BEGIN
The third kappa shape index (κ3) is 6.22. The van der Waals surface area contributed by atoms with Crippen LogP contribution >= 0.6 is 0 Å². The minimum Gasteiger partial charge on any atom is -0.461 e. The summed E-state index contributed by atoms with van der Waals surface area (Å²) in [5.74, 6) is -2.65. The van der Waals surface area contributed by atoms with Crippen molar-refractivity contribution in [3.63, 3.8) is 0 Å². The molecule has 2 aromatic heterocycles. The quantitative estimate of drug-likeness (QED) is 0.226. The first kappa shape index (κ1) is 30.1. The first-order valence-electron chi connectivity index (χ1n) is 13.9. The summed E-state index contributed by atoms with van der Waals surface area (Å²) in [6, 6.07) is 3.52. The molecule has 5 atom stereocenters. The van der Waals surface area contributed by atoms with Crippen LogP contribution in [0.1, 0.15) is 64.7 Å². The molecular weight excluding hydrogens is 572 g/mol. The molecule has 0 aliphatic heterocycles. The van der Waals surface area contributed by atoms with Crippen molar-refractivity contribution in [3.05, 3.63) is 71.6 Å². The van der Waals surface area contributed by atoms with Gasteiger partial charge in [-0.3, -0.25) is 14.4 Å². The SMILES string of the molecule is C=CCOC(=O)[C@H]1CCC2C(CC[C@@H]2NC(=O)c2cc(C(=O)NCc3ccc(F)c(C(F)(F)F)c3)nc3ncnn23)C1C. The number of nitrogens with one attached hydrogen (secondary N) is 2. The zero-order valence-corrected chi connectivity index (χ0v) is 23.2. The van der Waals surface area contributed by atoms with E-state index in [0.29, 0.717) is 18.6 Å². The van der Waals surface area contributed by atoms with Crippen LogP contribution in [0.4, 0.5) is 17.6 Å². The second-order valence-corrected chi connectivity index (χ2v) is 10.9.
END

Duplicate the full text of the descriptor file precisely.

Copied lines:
The third kappa shape index (κ3) is 6.22. The van der Waals surface area contributed by atoms with Crippen LogP contribution >= 0.6 is 0 Å². The minimum Gasteiger partial charge on any atom is -0.461 e. The summed E-state index contributed by atoms with van der Waals surface area (Å²) in [5.74, 6) is -2.65. The van der Waals surface area contributed by atoms with Crippen molar-refractivity contribution in [3.63, 3.8) is 0 Å². The molecule has 2 aromatic heterocycles. The quantitative estimate of drug-likeness (QED) is 0.226. The first kappa shape index (κ1) is 30.1. The first-order valence-electron chi connectivity index (χ1n) is 13.9. The summed E-state index contributed by atoms with van der Waals surface area (Å²) in [6, 6.07) is 3.52. The molecule has 5 atom stereocenters. The van der Waals surface area contributed by atoms with Crippen LogP contribution in [0.1, 0.15) is 64.7 Å². The molecular weight excluding hydrogens is 572 g/mol. The molecule has 0 aliphatic heterocycles. The van der Waals surface area contributed by atoms with Crippen molar-refractivity contribution in [3.05, 3.63) is 71.6 Å². The van der Waals surface area contributed by atoms with Gasteiger partial charge in [-0.3, -0.25) is 14.4 Å². The SMILES string of the molecule is C=CCOC(=O)[C@H]1CCC2C(CC[C@@H]2NC(=O)c2cc(C(=O)NCc3ccc(F)c(C(F)(F)F)c3)nc3ncnn23)C1C. The number of nitrogens with one attached hydrogen (secondary N) is 2. The zero-order valence-corrected chi connectivity index (χ0v) is 23.2. The van der Waals surface area contributed by atoms with E-state index in [0.29, 0.717) is 18.6 Å². The van der Waals surface area contributed by atoms with Crippen LogP contribution in [0.4, 0.5) is 17.6 Å². The second-order valence-corrected chi connectivity index (χ2v) is 10.9.